Scientists say they’ve confirmed that the Zika virus can cause Guillain-Barré syndrome, a rare but severe neurological disorder that kills 5 percent of people who develop it. Authorities in countries with a Zika outbreak should make sure they have enough intensive care beds to deal with an increase of patients with Guillain-Barré.
In a 2013 outbreak, 32,000 people were assessed for a suspected Zika infection in French Polynesia. That’s where today’s study subjects came from. Almost all 42 patients with Guillain-Barré had signs of a recent Zika infection in their blood. In addition, 37 of those patients said that they had symptoms of Zika six days before they experienced symptoms of Guillain-Barré. The results suggest that Zika should be added to the list of infectious pathogens that can cause Guillain-Barré, the researchers write in The Lancet.
"A definitive link between Zika and Guillain-Barré syndrome."
"Until now, everything was anecdotal," says Lee Norman, an intelligence officer in disaster medicine planning in the United States Army National Guard, who didn’t work on the study. This is "the first time that I've had confidence that there’s a definitive link between Zika and Guillain-Barré syndrome."
So far, most of the attention that the Zika virus has garnered has come from a possible link to birth defects. As a result, the CDC has advised pregnant women and their partners to stay away from Zika infected areas. But the association between Guillain-Barré and Zika virus could lead to a shift in scientists’ thinking on managing outbreaks, Norman says; authorities will have to cast a wider net. "It’s not like you go to Brazil and you don’t have to worry about Zika because ‘I’m a man or I’m a woman who’s 55 years old and I don’t have to worry about getting pregnant,’" he says. "We can’t narrowly focus our attention like a razor beam; Zika virus is an equal-opportunity virus" — and scientists will have to treat it as such.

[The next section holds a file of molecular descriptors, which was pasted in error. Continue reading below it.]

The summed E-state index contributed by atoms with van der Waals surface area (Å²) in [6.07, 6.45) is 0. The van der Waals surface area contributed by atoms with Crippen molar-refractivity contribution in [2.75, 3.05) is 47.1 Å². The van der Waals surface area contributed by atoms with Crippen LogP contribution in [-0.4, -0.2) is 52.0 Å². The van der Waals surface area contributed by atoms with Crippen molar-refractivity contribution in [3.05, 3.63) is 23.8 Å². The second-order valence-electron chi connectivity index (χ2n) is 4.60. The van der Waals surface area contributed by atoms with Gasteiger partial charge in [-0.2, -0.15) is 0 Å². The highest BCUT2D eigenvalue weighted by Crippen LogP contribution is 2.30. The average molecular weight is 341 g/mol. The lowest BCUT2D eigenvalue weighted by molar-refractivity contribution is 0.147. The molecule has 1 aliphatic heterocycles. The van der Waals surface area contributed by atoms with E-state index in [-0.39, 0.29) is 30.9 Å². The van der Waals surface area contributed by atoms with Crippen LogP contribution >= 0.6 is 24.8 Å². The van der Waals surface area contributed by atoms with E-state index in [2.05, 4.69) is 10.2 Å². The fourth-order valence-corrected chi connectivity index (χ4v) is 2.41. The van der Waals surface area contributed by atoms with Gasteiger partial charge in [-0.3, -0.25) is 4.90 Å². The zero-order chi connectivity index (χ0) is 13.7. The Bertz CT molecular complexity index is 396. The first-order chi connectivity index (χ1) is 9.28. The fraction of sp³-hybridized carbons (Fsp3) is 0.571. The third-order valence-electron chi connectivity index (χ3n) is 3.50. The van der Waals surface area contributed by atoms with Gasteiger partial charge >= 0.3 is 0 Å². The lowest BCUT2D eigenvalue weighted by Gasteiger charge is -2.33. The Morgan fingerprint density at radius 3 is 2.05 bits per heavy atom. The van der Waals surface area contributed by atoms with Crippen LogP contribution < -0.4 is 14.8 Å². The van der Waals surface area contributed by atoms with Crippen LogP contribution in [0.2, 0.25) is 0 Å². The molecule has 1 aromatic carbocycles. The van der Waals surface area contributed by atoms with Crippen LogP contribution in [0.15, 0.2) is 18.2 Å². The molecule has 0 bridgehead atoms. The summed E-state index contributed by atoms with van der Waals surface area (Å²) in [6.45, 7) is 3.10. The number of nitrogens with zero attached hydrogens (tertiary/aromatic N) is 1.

There’s no vaccine or treatment for the Zika virus, which is usually transmitted through mosquito bites. But for most people, it’s relatively harmless. Those who are infected rarely die from the illness, and only about one in five people actually experience symptoms, which can include conjunctivitis, mild fever, and joint pain. So scientists haven't paid much attention to Zika since its discovery in 1947. But in early 2015, Brazil experienced an outbreak of the virus that coincided with a steep increase in the number of babies born with abnormally small heads. Authorities also noticed an increase in the number of people diagnosed with Guillain-Barré, a syndrome that affects about one in 100,000 people worldwide each year and can cause muscle weakness, respiratory failure, and even death. Now, scientists are trying to figure out if Zika really does cause birth defects and Guillain-Barré. There’s some evidence Zika exposure during pregnancy can lead to birth defects; today’s study comes close to confirming the virus’s link to Guillain-Barré.
42 patients with Guillain-Barré in French Polynesia